Saturday, November 28, 2009

Aggregate: Art and Architecture – A Brutalist Remix is an exhibition inspired by the architectural movement of Brutalism. Associated with the sculptural, the monumental, and concrete, Brutalism flourished after World War II with works by architects such as Marcel Breuer, Le Corbusier, I.M. Pei, Paul Rudolph, and Alison and Peter Smithson. Examples can be found globally, and many prime examples dot the shoreline region of Connecticut – especially New Haven. After the movement peaked in the 1960s, Brutalism continued to affect the aesthetics of corporate buildings jutting from suburban landscapes like Westport -- diluted remnants of Brutalism’s avant-garde ideas.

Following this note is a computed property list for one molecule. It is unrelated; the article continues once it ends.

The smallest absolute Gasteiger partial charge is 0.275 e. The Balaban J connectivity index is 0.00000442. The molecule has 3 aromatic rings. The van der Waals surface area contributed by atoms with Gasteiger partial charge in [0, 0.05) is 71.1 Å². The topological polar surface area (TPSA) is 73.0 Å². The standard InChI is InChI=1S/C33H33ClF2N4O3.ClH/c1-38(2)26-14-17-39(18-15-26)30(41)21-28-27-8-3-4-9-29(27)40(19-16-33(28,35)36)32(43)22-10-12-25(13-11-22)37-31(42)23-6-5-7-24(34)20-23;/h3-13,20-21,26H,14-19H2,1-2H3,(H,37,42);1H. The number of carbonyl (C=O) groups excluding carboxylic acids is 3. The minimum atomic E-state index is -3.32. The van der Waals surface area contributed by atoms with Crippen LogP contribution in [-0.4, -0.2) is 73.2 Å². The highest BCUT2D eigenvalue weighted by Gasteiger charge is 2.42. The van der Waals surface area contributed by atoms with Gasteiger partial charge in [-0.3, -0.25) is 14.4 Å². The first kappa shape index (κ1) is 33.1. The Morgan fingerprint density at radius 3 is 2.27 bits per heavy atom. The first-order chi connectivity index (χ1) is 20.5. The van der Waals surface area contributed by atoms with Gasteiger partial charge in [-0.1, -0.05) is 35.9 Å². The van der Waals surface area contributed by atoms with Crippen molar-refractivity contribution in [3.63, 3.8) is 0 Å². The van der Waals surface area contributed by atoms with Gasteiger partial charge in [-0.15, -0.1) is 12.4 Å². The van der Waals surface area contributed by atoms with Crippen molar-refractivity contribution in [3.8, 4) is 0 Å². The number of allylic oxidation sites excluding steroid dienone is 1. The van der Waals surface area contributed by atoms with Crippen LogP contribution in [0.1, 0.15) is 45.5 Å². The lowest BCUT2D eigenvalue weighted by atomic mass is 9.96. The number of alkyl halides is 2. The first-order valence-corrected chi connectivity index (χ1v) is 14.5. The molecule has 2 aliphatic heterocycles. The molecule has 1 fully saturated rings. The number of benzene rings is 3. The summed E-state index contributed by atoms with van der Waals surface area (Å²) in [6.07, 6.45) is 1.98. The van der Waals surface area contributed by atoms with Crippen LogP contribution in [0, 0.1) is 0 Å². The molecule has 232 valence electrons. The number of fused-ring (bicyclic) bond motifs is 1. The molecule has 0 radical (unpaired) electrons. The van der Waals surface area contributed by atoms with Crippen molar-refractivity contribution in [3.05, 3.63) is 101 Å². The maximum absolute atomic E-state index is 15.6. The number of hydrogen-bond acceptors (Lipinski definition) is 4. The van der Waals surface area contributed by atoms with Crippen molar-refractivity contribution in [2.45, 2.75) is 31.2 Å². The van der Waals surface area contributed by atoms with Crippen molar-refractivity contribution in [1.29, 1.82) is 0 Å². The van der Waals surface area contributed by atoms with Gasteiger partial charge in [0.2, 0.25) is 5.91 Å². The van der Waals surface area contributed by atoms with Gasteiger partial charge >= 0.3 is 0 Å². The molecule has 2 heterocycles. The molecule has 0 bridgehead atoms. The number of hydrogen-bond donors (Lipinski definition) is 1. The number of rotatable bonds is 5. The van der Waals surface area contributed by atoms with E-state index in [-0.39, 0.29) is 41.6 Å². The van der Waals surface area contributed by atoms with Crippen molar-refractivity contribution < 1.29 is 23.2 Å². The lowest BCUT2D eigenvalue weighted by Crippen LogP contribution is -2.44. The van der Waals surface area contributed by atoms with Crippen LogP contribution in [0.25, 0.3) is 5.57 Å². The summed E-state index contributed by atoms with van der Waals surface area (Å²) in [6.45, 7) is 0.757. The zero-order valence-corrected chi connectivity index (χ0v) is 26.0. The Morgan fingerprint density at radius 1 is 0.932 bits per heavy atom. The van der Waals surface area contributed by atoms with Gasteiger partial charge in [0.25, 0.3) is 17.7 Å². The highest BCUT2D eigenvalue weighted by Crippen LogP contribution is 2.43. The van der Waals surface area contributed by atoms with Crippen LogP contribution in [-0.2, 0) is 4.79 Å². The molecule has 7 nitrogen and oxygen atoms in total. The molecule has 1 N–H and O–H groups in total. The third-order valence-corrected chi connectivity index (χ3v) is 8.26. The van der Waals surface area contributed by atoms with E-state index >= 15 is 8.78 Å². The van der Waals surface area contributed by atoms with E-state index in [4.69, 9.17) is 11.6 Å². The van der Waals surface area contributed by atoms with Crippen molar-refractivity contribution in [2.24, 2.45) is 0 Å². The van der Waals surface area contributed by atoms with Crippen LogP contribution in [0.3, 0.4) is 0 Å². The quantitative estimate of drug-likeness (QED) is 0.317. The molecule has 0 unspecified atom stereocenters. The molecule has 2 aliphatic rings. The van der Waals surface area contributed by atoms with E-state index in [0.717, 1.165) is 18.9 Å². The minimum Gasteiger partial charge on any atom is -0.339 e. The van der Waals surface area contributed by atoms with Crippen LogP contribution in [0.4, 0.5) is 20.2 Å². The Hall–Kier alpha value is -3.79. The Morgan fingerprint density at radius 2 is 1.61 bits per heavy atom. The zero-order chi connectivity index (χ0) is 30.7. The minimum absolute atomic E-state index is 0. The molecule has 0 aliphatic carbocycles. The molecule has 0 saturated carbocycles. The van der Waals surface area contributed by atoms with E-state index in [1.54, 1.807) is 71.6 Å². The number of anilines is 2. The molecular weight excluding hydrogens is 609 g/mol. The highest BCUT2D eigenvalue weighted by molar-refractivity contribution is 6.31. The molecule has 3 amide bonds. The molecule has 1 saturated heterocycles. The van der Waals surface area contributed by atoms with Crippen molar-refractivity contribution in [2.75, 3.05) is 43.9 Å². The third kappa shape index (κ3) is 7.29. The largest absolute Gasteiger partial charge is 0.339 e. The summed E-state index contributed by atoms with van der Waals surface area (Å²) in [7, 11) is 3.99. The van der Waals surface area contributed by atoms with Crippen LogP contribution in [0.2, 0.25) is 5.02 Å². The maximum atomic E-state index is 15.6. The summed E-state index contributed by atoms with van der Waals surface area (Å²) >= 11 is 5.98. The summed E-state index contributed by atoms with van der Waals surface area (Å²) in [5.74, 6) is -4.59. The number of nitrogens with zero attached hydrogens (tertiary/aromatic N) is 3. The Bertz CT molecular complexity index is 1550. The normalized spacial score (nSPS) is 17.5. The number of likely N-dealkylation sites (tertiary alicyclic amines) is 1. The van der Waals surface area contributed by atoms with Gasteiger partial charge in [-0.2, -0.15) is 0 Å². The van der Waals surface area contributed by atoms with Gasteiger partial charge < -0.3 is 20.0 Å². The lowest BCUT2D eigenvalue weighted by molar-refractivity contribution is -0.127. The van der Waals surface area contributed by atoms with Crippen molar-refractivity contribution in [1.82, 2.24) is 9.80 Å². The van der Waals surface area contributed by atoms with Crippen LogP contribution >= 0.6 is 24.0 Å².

But this exhibition is not about Brutalism as a historic architectural movement – which would be its own challenge since even those linked to it often rejected the label. It is an art exhibition that began with curious explorations of this region and its connections to Brutalist architecture (three of the movement’s major players taught at nearby Yale University: John Johansen, Louis Kahn, and Paul Rudolph) and ended with a gathering of artworks and documents that reflect, critique, and expand on Brutalist architects’ utopian/humanitarian impulses; their attention to the innate qualities of materials; and the shifting receptions to their designs over time.